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Flooding 66 The impacts of floods are intensifying as is confirmed by all respondents. It did however not become clear whether this is caused by increasing river floods, deteriorating drainage conditions (e.g., due to road construction) or by the fact that the affected areas have increased in value (changing land use). It seems advisable to find more information both on the origin of the flooding (river and/or drainage congestion) and on the damages caused by the floods. A damage assessment can be done through a kind of flood mapping: overlaying maps with inundated areas and maps that show land use, settlements and economic activities. 66 Another problem during the floods is the turbidity of the water which affects the sea weed cultivations. Droughts 66 Low river flows seem to be decreasing: less water during longer periods. This may become serious in the future when the Lamasi Rigth Bank irrigation scheme is operational and more water is extracted from the river than under present conditions. This will have the following consequences. 66 Increased shortages of irrigation water in the irrigation schemes themselves and in particular in the areas under local irrigation that are fed by the return flows from the Lamasi Left Bank irrigation scheme. 66 Low flows in the river will also result in an increased intrusion in-land from salt water from the sea. Salinization of wells and sea weed cultivation during the dry period is already a problem for local people. Such problems will certainly increase: higher salt concentrations, longer durations and more in land. 66 Fishers and in particular the shrimp fishermen in the lower part of the river complain that river flows have become more unstable over the years which adversely affect their work and catches. 66 The water quality is not yet a significant issue. The existing problems include turbidity (sea weed farming) and salt water intrusion (water supply and sea weed farming). This may dramatically change in the future after the completion of the Lamasi Right Bank irrigation scheme (increased salt water intrusion) and the mining activities.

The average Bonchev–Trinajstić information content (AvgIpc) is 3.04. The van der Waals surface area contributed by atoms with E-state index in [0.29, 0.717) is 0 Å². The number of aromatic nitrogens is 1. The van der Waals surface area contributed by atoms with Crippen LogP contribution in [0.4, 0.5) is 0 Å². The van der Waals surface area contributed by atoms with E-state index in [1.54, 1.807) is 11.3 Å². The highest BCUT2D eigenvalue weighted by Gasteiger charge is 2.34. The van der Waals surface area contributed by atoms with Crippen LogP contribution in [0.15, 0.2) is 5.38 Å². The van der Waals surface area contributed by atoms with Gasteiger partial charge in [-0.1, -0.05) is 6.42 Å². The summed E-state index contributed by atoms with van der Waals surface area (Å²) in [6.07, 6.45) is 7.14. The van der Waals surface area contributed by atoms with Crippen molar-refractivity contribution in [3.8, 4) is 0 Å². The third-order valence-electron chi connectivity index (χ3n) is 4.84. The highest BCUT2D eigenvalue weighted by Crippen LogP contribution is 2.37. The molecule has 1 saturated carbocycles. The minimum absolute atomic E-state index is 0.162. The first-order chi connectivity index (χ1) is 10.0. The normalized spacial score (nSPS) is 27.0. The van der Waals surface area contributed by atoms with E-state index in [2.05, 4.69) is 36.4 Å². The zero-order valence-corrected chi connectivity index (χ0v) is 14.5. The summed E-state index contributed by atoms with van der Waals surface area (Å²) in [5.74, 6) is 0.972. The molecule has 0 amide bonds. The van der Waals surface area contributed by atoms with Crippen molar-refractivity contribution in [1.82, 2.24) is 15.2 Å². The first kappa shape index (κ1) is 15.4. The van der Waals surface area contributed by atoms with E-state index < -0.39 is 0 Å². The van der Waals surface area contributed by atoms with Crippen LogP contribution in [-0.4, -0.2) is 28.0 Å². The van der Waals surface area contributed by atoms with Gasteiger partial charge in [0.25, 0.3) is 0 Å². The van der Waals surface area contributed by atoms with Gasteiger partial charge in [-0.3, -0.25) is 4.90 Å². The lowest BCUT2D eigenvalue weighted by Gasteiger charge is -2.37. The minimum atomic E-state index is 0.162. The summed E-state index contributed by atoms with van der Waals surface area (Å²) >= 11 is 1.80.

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66 Deforestation was believed to be an important cause of the increased flooding, the lower low water flows and the more unstable river conditions. This could, however, not be substantiated.